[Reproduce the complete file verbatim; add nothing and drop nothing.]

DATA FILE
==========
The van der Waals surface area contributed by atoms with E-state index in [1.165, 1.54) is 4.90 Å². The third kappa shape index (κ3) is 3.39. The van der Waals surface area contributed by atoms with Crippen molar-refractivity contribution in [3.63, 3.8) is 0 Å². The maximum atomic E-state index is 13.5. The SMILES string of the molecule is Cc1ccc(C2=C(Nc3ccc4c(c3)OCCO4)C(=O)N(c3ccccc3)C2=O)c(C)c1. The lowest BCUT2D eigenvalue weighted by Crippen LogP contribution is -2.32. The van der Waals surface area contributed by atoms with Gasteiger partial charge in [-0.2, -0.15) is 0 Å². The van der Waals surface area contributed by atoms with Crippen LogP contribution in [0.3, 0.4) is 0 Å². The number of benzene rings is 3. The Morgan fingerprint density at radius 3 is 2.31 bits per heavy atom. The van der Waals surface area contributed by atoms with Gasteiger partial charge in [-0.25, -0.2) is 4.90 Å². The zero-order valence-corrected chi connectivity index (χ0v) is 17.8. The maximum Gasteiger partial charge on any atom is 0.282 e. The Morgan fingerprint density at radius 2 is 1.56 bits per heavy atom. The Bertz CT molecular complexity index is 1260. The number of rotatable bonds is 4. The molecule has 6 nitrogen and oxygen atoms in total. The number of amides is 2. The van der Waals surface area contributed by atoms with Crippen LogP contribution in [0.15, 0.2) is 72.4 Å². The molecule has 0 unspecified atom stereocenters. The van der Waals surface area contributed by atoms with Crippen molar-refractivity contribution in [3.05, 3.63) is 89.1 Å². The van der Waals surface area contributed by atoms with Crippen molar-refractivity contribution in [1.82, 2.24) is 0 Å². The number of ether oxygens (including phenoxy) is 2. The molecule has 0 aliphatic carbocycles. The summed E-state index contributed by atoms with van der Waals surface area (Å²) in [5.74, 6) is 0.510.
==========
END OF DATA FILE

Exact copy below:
The van der Waals surface area contributed by atoms with E-state index in [1.165, 1.54) is 4.90 Å². The third kappa shape index (κ3) is 3.39. The van der Waals surface area contributed by atoms with Crippen molar-refractivity contribution in [3.63, 3.8) is 0 Å². The maximum atomic E-state index is 13.5. The SMILES string of the molecule is Cc1ccc(C2=C(Nc3ccc4c(c3)OCCO4)C(=O)N(c3ccccc3)C2=O)c(C)c1. The lowest BCUT2D eigenvalue weighted by Crippen LogP contribution is -2.32. The van der Waals surface area contributed by atoms with Gasteiger partial charge in [-0.2, -0.15) is 0 Å². The van der Waals surface area contributed by atoms with Crippen LogP contribution in [0.3, 0.4) is 0 Å². The number of benzene rings is 3. The Morgan fingerprint density at radius 3 is 2.31 bits per heavy atom. The van der Waals surface area contributed by atoms with Gasteiger partial charge in [-0.25, -0.2) is 4.90 Å². The zero-order valence-corrected chi connectivity index (χ0v) is 17.8. The maximum Gasteiger partial charge on any atom is 0.282 e. The Morgan fingerprint density at radius 2 is 1.56 bits per heavy atom. The Bertz CT molecular complexity index is 1260. The number of rotatable bonds is 4. The molecule has 6 nitrogen and oxygen atoms in total. The number of amides is 2. The van der Waals surface area contributed by atoms with Crippen LogP contribution in [0.15, 0.2) is 72.4 Å². The molecule has 0 unspecified atom stereocenters. The van der Waals surface area contributed by atoms with Crippen molar-refractivity contribution in [3.05, 3.63) is 89.1 Å². The van der Waals surface area contributed by atoms with Crippen molar-refractivity contribution in [1.82, 2.24) is 0 Å². The number of ether oxygens (including phenoxy) is 2. The molecule has 0 aliphatic carbocycles. The summed E-state index contributed by atoms with van der Waals surface area (Å²) in [5.74, 6) is 0.510.